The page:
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  • Writer's pictureMark Walmsley

The Barefoot Investor Summary

Updated: Mar 9, 2021


The Barefoot Investor Book

A one-stop financial plan for Australians’ of all ages that if followed will result in complete financial control. In nine steps you’ll go from broke and indebted, to being secure enough to be working on your legacy to the next generation. Key insights:

  1. Follow a simple and workable 9 step plan to go from financial zero to hero

  2. Let compound interest work for you – avoid fees, and save and invest early

  3. Use multiple bank accounts to help you manage money without using budgets

  4. Use a monthly ‘date night’ to talk financial matters with your partner

  5. A $1.00 saved is worth $1.50 to $2.00 earned. Saving is 2x better than income

  6. Consider property funds over physical rental properties

  7. Avoid trailing commissions on financial products like the plague

  8. Index share funds/ETFs almost always outperform actively managed share funds/ETFs

  9. Cash is king – credit cards the devil, if you can’t pay cash you don’t need it

  10. You can and should negotiate on interest rates – Scott shows you how

Book details

Full title: The barefoot investor: the only money guide you’ll ever need, by Scott Pape

Length: 296 pages, or 6 hours and 29 mins on Audible

Buy the book (USA): Amazon (book, Kindle, Audible)

Buy the book (AUS): Amazon (book, Kindle, Audible), Booktopia (book, eBook)


Key insight 1: A simple and workable nine step plan to go from financial zero to hero

Pape has a nine step process in three areas to take you from financial zero (likely in debt, renting, and stressed about the future), to financial hero (debt free, own your own house, sound retirement plan, working on your legacy). In the below section I’ll briefly summarize each step so you can get a sense of the whole system.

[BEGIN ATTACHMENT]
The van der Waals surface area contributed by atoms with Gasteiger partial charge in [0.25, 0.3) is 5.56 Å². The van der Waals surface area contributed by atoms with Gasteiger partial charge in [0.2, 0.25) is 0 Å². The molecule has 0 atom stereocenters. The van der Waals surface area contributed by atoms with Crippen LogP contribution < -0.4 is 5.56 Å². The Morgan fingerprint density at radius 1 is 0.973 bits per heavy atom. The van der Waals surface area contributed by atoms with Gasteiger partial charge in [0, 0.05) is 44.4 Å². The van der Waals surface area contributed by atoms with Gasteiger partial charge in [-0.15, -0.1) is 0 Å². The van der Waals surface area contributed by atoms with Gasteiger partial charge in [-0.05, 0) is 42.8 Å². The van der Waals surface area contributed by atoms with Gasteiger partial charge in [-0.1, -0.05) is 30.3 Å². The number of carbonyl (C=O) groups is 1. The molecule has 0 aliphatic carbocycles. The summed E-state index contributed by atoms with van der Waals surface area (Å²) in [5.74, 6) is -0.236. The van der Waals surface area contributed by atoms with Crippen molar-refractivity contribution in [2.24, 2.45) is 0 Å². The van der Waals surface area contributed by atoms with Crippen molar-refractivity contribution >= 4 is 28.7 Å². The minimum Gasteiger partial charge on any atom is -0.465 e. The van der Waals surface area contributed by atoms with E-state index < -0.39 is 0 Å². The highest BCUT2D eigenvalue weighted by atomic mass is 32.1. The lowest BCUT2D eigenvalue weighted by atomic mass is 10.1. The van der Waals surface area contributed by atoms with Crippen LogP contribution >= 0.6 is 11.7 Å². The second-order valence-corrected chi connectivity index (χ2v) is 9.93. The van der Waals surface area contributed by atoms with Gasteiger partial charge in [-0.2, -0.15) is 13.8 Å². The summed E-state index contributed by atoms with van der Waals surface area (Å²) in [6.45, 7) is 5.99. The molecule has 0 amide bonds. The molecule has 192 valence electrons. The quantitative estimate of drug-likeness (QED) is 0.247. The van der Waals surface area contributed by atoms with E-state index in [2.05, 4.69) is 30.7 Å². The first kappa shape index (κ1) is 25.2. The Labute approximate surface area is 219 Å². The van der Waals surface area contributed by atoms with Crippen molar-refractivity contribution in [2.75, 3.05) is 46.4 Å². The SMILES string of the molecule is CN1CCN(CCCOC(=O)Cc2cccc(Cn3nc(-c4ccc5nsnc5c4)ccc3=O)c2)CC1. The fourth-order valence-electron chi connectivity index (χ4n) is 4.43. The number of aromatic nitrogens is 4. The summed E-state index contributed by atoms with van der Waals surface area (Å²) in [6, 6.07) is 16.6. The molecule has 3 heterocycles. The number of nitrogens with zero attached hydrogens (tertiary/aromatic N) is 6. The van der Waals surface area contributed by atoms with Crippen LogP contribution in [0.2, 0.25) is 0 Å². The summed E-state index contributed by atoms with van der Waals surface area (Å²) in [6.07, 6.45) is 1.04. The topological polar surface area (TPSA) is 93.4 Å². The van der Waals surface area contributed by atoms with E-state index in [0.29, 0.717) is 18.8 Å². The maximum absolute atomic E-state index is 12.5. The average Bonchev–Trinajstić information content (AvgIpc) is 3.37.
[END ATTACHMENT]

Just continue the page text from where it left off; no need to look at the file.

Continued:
Part 1: Plant

Step 1. Schedule a monthly Barefoot date night. Pape wryly notes that talking about finances with your partner can be stressful – so grease the conversation with fine food and drinks. In this step Pape gets you to book five ‘financial date nights’ and then gives you a discussion menu for the first three which cover no-fee banking, super low fee superannuation accounts, and health insurance. We discuss the savings you can make here in Key Insight 2 below.


Step 2. Set up your buckets. Date night week four involves setting up your financial buckets based on the low-fee bank accounts you opened in Step 1 above. This is a cool financial planning step that doesn’t involve having an itemized budget! We’ll discuss this step a bit more in Key Insight 3 below.


Step 3. Domino your debts. Date night week five involves a process to calculate, negotiate, and then eliminate your debts – including credit cards. On this date night you’ll discuss then put in motion Pape’s plan. More on this in Key Insight 3 below.


Part 2: Grow

Step 4. Buy your home. This step is pretty simple, Pape outlines why it is a really good idea to buy a modest home in a good suburb that you’ll be happy to live in for a long time. It’s also a foundational step of the retirement plan.


Step 5. Increase your super to 15% Pape notes that for Australians investing in superannuation for retirement is a very good idea – and as a financial advisor he would know. This step is simple, increase your super from 9.5% (the current mandated minimum) to 15%.


Step 6. Boost your Mojo to three months. Mojo is the name Pape gives to an emergency fund, which by having in place means you won’t ever need a credit card. In this step he advises to increase Mojo from $2,000 to three months of living expenses.


Part 3: Harvest

Step 7. Get the banker off your back. In this step Pape has some tips for helping you pay your house off seven years and $77,641 earlier.